How In-Game Advertising Will Become An Important Channel: Q&A With Viant’s Jon Schulz
With nearly 3 billion gamers worldwide, in-game advertising is becoming a valuable opportunity for marketers.
This emerging channel is believed to be in the billions, but which brands will find in-game ads most effective in reaching a particular audience? How have in-game ads changed over time and will they lead brands into the potential metaverse?
MediaPost talked with Jon Schulz, CMO of advertising software company and omnichannel platform Viant Technology, to discuss these questions and more.
MediaPost: Are advertisers viewing gaming as a serious channel?
Jon Schulz: I’d liken gaming to mobile 10 years ago or connected TV (CTV) three or four years ago in terms of the opportunity being much bigger than the utilization.
There’s a lot more time spent than actual investment being made in gaming because it’s still viewed as an “emerging” channel — it’s unproven, or too new. There’s more usage and engagement than advertising investment. Advertisers are still sticking their toe in the water.
MP: What in-game ad investments are you currently seeing?
Schulz: We’re seeing a lot of branding because the nature of the advertisements. Say you’re playing a sports game and you’re in a stadium of some kind. A stadium is nothing but out-of-home advertising; everywhere you look there’s a logo or a billboard.
It’s what we’re used to seeing, so it feels natural to see the same thing in a sports game. We also see a lot of consumer-packaged goods products like Mountain Dew and Doritos –– brands with high name recognition that are trying to build frequency.
MP: Have in-game ads become more effective over time?
Schulz: Games have been around a long time but I think they’re more effective now due to their realistic nature. If you’re playing a first-person shooter army game in the middle of the desert and you walk by a Coca Cola billboard it doesn’t feel natural. What they’re doing now is creating scenes that incorporate advertisements where they would be in the physical world.
These in-game ads are not disruptive and they don’t freeze the screen or pause the game. You’re actually engaging in the ad naturally and the recall is there. Gamers are already immersed in game play.
MP: What about brands in less obvious industries?
Schulz: I think there’s a space for any company that really wants to go after younger demographics with male and female average ages in the 30s. If it fits the profile of who you’re looking for and who you’re looking to influence with brand impressions than it can work well for you.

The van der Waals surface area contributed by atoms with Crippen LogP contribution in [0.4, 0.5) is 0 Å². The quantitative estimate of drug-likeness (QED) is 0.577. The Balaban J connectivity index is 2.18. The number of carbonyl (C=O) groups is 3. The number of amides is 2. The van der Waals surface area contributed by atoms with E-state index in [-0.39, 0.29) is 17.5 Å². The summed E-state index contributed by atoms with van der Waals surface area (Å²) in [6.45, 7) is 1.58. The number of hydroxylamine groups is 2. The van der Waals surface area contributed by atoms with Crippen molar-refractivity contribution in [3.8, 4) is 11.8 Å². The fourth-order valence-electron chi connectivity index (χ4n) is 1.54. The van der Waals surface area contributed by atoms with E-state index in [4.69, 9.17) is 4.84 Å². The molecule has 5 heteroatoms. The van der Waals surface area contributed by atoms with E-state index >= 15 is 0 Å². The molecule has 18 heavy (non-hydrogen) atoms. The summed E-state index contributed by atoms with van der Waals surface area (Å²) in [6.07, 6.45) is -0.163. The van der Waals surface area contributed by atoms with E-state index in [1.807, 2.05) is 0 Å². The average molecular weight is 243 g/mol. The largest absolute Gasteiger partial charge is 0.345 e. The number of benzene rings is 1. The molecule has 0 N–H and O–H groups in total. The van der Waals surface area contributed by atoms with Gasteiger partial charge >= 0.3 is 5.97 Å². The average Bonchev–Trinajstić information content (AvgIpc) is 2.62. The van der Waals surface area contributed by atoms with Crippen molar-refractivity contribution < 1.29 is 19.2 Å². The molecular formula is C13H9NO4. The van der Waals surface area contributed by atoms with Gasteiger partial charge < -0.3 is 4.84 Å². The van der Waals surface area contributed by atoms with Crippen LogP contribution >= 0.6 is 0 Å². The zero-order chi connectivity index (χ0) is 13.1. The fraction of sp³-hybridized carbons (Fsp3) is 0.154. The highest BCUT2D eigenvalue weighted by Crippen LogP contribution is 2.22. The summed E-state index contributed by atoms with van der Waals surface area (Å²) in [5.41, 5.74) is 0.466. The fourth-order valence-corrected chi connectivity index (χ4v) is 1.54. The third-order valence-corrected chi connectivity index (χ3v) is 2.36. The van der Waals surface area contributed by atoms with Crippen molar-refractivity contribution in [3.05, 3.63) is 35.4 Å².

I think it would be a harder medium to seed a new brand because the familiarity and recall may not be there. It would be difficult to explain an emerging brand’s message in a video game ad. That’s where a 30-second CTV ad may be more effective.
MPt: Are there more in-game ad opportunities for brands now than 15 years ago?
Schulz: I think the quality of opportunity is higher. I’m not sure if there is more––there has always been opportunity — but the quality of the integration has improved.
More companies have emerged as well. We partner with a company called Frame Play that helps game developers better understand how to monetize in terms of where ads should be in the game experience to be the least disruptive and most impactful.
It reminds me of the early web, with home-page takeovers and pop-up banners. That was disruptive and noisy and effective to a point, but it wasn’t a good user experience. I think gaming is going through the same maturation.
MP: Aside from billboards, have you seen apparel and accessories being marketed in games?
Schulz: Yes, definitely apparel makers — especially when you think about shoes in NBA and NFL games. They’re about the players, but you also have the apparel and equipment. All of these players have their own shoe lines, so that is a natural extension.
MP: Are different types of games indicative of different advertising strategies?
Schulz: A lot of mobile games and app-based games are advertising other games. You’re playing Solitaire but they want you to download Penuckle or Euchre. When Candy Crush was a big game, owner King.com used the audience to get players hooked on their other games. That would create further extension and user-base and benefit their ad-model as well.
MP: Do you think smaller brands will eventually have a place to advertise in gaming?
Shulz: I think they will but it’s difficult when you think of the mass appeal of gaming –– it may not be targeted enough for a small business owner. If I compare in-game to search –– something more intent-driven, where every dollar counts for a small business –– I think in-game would be more of a luxury today.
Though it may work if you can geolocate. Say your store in St. Louis is featured in a location-based game like SimCity. All of a sudden you can triangulate and boost your business’s relevancy.
MPt: How and when will gaming become a dominant channel for advertisers?
Schulz: I don’t know if it will ever be the dominant ad channel because many of the best-fit brands for in-game ads are advertising across multiple channels. But I think it can be a very strong compliment.
The trajectory and evolution of the metaverse and web3, depending on where things go, could start to mainstream what now feels niche.
MP: Could in-game advertising prepare brands for metaverse advertising?
Schulz: Yes, I think it’s the most similar to the vision of the metaverse. It’s a lot more akin to the metaverse than say linear TV advertising. It’s moving brands closer to that concept, but I also think web3 is more than just advertising and commerce.